These gorgeous homes feature narrow facades that tower 4 or 5 stories tall, topped by bell shaped gables, and strangely enough, a hoist. The practical Dutch used their attics as storage space, and what better way to get their goods and groceries up there than by a pulley system. There they stayed dry and protected from the frequent floods.

DID YOU KNOW…?  The houses are slightly tilted outward so that whatever is being hoisted doesn’t hit their expensive windows!

Boulevards of wealth!

 The canals are lined with house boats.

Scenes along the canals.

NEXT TIME:  Amsterdam, Old and New

Thursday, June 22, 2017


The Ceiling in Old Church, Amsterdam

IT'S BEEN QUITE A YEAR since I fell flat on my back in an Amsterdam cathedral, breaking my pelvis in two places; a year that included recovery, selling my home, buying another and moving hundreds of miles away. It was time to move closer to family just in case I did something stupid again, like not watching what I'm doing!

Exactly one year ago, the four of us (my daughter Audrey, friends, Kay and Tom and I) arrived in Amsterdam for what we thought was going to be an unforgettable trip. How right we were, but not in the way we imagined! I'd so looked forward to the Viking cruise that would take us up one of the most beautiful stretches of river on earth--the palace and castle lined Rhine River from Amsterdam to Basel, Switzerland. As it turned out, the adventure I had was NOT the adventure I planned! One and a half days into the trip I fell, fracturing my pelvis. Just what nightmares are made of, right? Here's the story:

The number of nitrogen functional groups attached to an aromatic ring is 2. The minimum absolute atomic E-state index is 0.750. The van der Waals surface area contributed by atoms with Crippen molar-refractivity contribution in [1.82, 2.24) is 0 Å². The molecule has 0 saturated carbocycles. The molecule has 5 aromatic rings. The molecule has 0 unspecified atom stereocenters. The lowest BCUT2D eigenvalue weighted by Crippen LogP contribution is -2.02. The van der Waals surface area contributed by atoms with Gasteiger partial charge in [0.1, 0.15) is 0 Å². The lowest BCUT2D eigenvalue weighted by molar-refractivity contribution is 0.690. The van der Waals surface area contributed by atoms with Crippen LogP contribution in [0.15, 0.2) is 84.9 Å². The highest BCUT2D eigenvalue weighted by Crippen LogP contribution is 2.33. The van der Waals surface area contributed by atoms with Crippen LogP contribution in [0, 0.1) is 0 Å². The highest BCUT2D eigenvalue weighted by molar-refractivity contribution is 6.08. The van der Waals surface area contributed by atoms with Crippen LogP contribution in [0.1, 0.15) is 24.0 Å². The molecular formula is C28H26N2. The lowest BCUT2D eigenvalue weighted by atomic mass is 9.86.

HIGH ABOVE MY HEAD, the saints on the ceiling looked as if they had been painted on the hull of a viking ship. Burnished in gold and faded from age, I had to try to capture the wonderful luster and craftsmanship of both the ceiling and the paintings. Looking through my telephoto lens, however, the images seemed to dance and float somewhere off center. Lacking a tripod, I finally tried to steady the camera by taking a deep breath and holding it for several seconds until I had the perfect alignment. Then, the ceiling disappeared--followed by a surreal sensation of falling backwards, floating almost, like a feather released over the ancient gravestones that served as the church's floor. Silently, slowly as my body surrendered to gravity my only thought was, "Ahhhhh, s**t!"

The sound of my body crashing down like a lone tree in a forest echoed throughout the cathedral. My eyes tightly closed against the searing pain. I laid there like a dead person until I could assess the damage. Maybe it will be just a bad bruise, I thought. I hoped. I prayed.

"Are you OK? Can you get up?" I heard the anxiety in the voices around me. I sensed I had drawn a crowd and I could see in my mind's eye what I must have looked like-a KO'd boxer in the 12th round.

When I couldn't put it off any longer, the church docents hoisted me up and half carried me to a chair, each step an agony. As I sat on my throbbing bottom waiting for a taxi to take me to the hospital, all I could think of was how much this damn trip had cost and how, if possible, I could salvage it!